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  • So what does this tell me?

    I did a quick look through the forums and didn't see an answer so I am posting. Sorry if it's be asked before.

    I had several perfect 25/25 matches. Out of curiosity, I went ahead and ordered the 37 marker test. None of the perfect 25/25 registered on the 37 marker test at all, at any distance.

    So what does that tell me from a genealogy pov?

  • #2
    Originally posted by Worlddan
    I did a quick look through the forums and didn't see an answer so I am posting. Sorry if it's be asked before.

    I had several perfect 25/25 matches. Out of curiosity, I went ahead and ordered the 37 marker test. None of the perfect 25/25 registered on the 37 marker test at all, at any distance.

    So what does that tell me from a genealogy pov?
    It could mean one of two things: (1) The people who matched you at 25 markers didn't test any more than 25 markers, so they wouldn't be listed in the 37-marker matches section, or (2) The match fell apart after the additional markers were tested. For example, let's say you matched 25/25, then none of the additional markers added tested after 25 were matches, such that it ended up being 25/37. That would not be considered a match anymore, so it wouldn't show up anymore on your list of matches. Even a 30/37 wouldn't be considered a match any longer. It's partly the luck of the draw as to which part of the panel the mismatches will occur--it's possible (though unlikely) for them to be clustered in one section, e.g., see DKF's post today here:

    http://forums.familytreedna.com/show...3&postcount=10

    You can tell if any of your 25-marker matches tested more markers if they have (Y37) or (Y67) after their names.

    Chances are excellent that a 25/25 match would hold up to the additional testing resolution, especially if the surname is the same, but it's by no means certain. That's why most serious genealogical researchers will test at least 37 markers, and preferably 67.

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    • #3
      Sorry I didn't mention that in the OP. Yes, the people I matched with did have 37 marker tests. That's the reason I decided to upgrade, to see if we still matched at 37. We didn't. However, none of the 25/25 matches shared my surname. So maybe I should be less surprised we didn't match at 37/37 and wonder more why we matched at 25/25.

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      • #4
        matches

        marvelous question. Please, someone give him a marvelous answer. I want to know it, too.

        None of my 21 1 GD matches at 25 markers made it to 37. None were same surname. None were even in my sub Clade, where the matches had greater GD.

        Now, I understand why to some extent ... convergent evolution. Jacob moves from Tyre to London and Swen from Sweden. Both 3,000 years ago. They will develop characteristics in common that Swen's brother Ivan will not when he moves to that chateau on the Volga.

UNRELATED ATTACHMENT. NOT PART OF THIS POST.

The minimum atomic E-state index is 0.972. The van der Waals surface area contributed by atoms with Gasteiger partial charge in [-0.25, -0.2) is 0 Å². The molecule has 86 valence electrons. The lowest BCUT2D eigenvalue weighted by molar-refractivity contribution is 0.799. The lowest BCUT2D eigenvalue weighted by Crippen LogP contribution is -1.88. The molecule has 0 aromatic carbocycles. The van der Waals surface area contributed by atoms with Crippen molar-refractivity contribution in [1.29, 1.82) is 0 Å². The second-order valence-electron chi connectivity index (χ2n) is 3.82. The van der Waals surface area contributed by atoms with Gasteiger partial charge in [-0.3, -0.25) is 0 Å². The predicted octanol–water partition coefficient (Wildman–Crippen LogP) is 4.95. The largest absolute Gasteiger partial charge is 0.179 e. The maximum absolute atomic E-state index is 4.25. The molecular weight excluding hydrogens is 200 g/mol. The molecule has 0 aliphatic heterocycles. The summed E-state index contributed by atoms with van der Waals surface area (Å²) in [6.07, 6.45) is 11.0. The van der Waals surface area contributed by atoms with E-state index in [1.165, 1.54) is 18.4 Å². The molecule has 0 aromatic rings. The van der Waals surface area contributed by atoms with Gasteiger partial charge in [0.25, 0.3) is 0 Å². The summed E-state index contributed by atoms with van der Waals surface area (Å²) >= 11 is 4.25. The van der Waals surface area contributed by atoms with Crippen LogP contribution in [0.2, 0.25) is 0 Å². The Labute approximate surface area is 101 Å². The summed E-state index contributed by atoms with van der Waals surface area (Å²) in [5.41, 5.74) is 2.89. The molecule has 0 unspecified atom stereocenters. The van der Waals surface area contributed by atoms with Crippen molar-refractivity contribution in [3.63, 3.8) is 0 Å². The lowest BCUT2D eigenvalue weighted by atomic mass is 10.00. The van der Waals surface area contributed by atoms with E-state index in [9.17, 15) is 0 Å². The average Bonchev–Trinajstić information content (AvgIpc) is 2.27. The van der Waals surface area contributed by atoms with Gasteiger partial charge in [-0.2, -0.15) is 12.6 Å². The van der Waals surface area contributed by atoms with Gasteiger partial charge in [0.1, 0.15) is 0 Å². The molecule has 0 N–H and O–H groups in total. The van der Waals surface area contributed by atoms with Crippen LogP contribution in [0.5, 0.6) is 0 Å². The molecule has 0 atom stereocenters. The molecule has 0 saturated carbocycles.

But otherwise I don't understand why none of my 21 1 GD matches made it to my 37 and NO ONE matches me at 37.
        Deirwha
        Registered User
        Last edited by Deirwha; 7 August 2008, 04:50 PM.

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        • #5
          How I interpret this stuff...

          In terms of deciding if there is a relationship, the tool used by many people is a utility which displays TMCRA as a percentage of probability for a given amount of time. TMCRA is "The Most Recent Common Ancestor". There is a percentage of probability of sharing a common ancestor with another individual dependent on how many markers differ between the two individuals.

          If there is a 25/25 match then there could be about a 61% possibility of sharing a common ancestor with that person with 4 generations. by 8 generations the likelihood increases to around 85% possible, etc. This is not to say that in this example by 8 generations you necessarily share a common ancestor, there would still be a 15% probability that you do not have a common ancestor. This is also only speaking about the odds of the probability of this occurring and is not a timeline to be relied upon.

          Think of increasing the number of markers tested as though you are to switching to a finer filter. You are now holding up the existing matches you have found to a higher standard. The same process of comparing markers between the two individuals is occurring, but now there are say 37 markers which might indicate differences.

          If you maintain a 37/37 match with an individual you might find that within 4 generations there could be about an 84% possibility of sharing a common ancestor instead of a 61% possibility. Within 8 generations there could be a 97% possibility of sharing a common ancestor. While a common ancestor might be found within an even shorter timeframe than these percentages indicate, there is nothing concrete about these numbers and the common ancestor could certainly be even more distant. Again these are only percentages of probability.

          As matches to other participants fall away when you upgrade to more markers, There is no less a connection to any of the matches, it is an indication that the common ancestor is in the more distant past than the initial tests indicated.

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          • #6
            Originally posted by Deirwha
            marvelous question. Please, someone give him a marvelous answer. I want to know it, too.

            None of my 21 1 GD matches at 25 markers made it to 37. None were same surname. None were even in my sub Clade, where the matches had greater GD.

            Now, I understand why to some extent ... convergent evolution. Jacob moves from Tyre to London and Swen from Sweden. Both 3,000 years ago. They will develop characteristics in common that Swen's brother Ivan will not when he moves to that chateau on the Volga.

            But otherwise I don't understand why none of my 21 1 GD matches made it to my 37 and NO ONE matches me at 37.
            Deirwhat, this is very interesting to me. I have some strange haplotype/clade-designation riddles within my own surname. Sometimes I wonder the extent to which clades may be mis-reported in YSearch or projects, due to clerical error, over-confidence in a prediction, etc.